Record 2,789 new cases; shorter quarantine rules
(12/3/20) Record 2,789 new cases reported; governor shares shortened quarantine guidelines
The following statistics were shared at a COVID-19 update provided by the governor on Thursday, Dec. 3, and posted on the Arkansas Department of Health’s (ADH) website:
- 164,310 total cases, up 2,789 from Wednesday.
- 17,109 total active cases, up 731 from Wednesday.
- 2,555 total deaths, up 33 from Wednesday.
- 1,072 cases requiring hospitalization, down 16 from Wednesday.
- 190 cases requiring a ventilator, up four from Wednesday.
- 4,005 cumulative cases in Garland County, up 56 from Wednesday.
- 410 active cases in Garland County, up four from Wednesday.
- 3,488 recoveries in Garland County.
- 105 deaths in Garland County, no change from Wednesday.
In the past 24 hours, the number of positive PCR tests added in Arkansas was 2,017, with 1,915 from the community and 102 from correctional facilities. There were 772 positive antigen results from a total of 2,945 antigen tests in the past 24 hours. The number of PCR tests received in the past 24 hours was 13,228.
Hutchinson outlined new quarantine guidelines from the Centers for Disease Control and Prevention (CDC), which ADH will be adopting. The CDC asserts that the safest timeframe for quarantine remains at 14 days, yet an asymptomatic individual can now be released from quarantine after 10 days. If the individual gets a negative test result on or after their fifth day in quarantine, they can come out of quarantine after seven days. He explained three reasons for this shortening of the quarantine guidelines: data shows a much lower chance of transmission after the initial seven days of infection; long quarantines are difficult for individuals, families and communities; and it is the hope of the CDC that the new guidelines will encourage greater compliance.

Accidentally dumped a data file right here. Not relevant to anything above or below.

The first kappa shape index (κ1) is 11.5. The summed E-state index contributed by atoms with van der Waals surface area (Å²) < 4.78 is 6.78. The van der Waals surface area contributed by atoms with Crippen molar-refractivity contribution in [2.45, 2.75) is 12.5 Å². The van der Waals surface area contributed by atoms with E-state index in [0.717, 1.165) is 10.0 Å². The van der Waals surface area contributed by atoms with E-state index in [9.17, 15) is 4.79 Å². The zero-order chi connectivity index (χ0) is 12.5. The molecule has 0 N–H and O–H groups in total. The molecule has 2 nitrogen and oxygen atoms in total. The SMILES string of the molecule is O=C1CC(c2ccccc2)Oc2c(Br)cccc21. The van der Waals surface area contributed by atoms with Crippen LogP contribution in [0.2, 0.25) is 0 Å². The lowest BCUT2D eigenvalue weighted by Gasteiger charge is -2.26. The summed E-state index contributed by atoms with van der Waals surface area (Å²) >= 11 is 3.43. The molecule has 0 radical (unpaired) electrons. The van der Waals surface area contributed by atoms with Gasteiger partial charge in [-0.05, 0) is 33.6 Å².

Secretary of Education Johnny Key said that this news is welcome for schools around the state. He said the main reason schools have had to pivot to virtual learning is because of the number of quarantined teachers and the lack of substitute teachers. “Every day that we can salvage and save for onsite learning for our students is going to be a better day of education for them,” he said.
Chris Barber, president and CEO St. Bernards Healthcare in Jonesboro and member of Winter COVID-19 Task Force, was invited by the governor to give an update. Barber began by offering some positive insights with regards to new COVID treatments, upcoming vaccines and the fact that the Winter COVID-19 Task Force continues to work diligently on slowing the spread of the virus and best utilizing the state’s resources. However, he also offered an honest appraisal of what lies ahead. “What is upon us for the next two or three months is very challenging. The healthcare system in the state will be stretched and challenged at a level we have never experienced before. We are up for the task, but it is going to take all of us,” he said. Although there is “light at the end of the tunnel,” he said we all need to “double down on our efforts” with regards to the basics of wearing masks, and wearing them appropriately, socially distancing, washing hands, avoiding crowds and being mindful of the risks involved with indoor settings.
Hutchinson said the state has requested 10 hospital beds in the Veterans Hospital in Little Rock, to include five ICU beds and five medical surgical beds, so that there will be expanded capacity, particularly as TraumaComm is brought online. He said this will provide added relief as additional hospitalizations are expected over the next three weeks and beyond.
He shared that there are 32 counties today with 20 cases or more and three counties – Washington, Benton and Pulaski – with more than 200 new cases.
“This is a message to everyone that, wherever you are in the state of Arkansas, that there are increased number of COVID cases, increased level of spread, and you have to protect yourself. You have to wear your mask and keep the social distance. And, if you can avoid a social gathering over 10, that’s something that you should do,” said Hutchinson.
Romero also spoke about the increasing number of cases in the state.
“Unfortunately, I believe this is going to continue,” which he said means we should become more stringent with mitigation efforts. “This is a public responsibility,” he said. “Without your help, this can’t be brought under control.”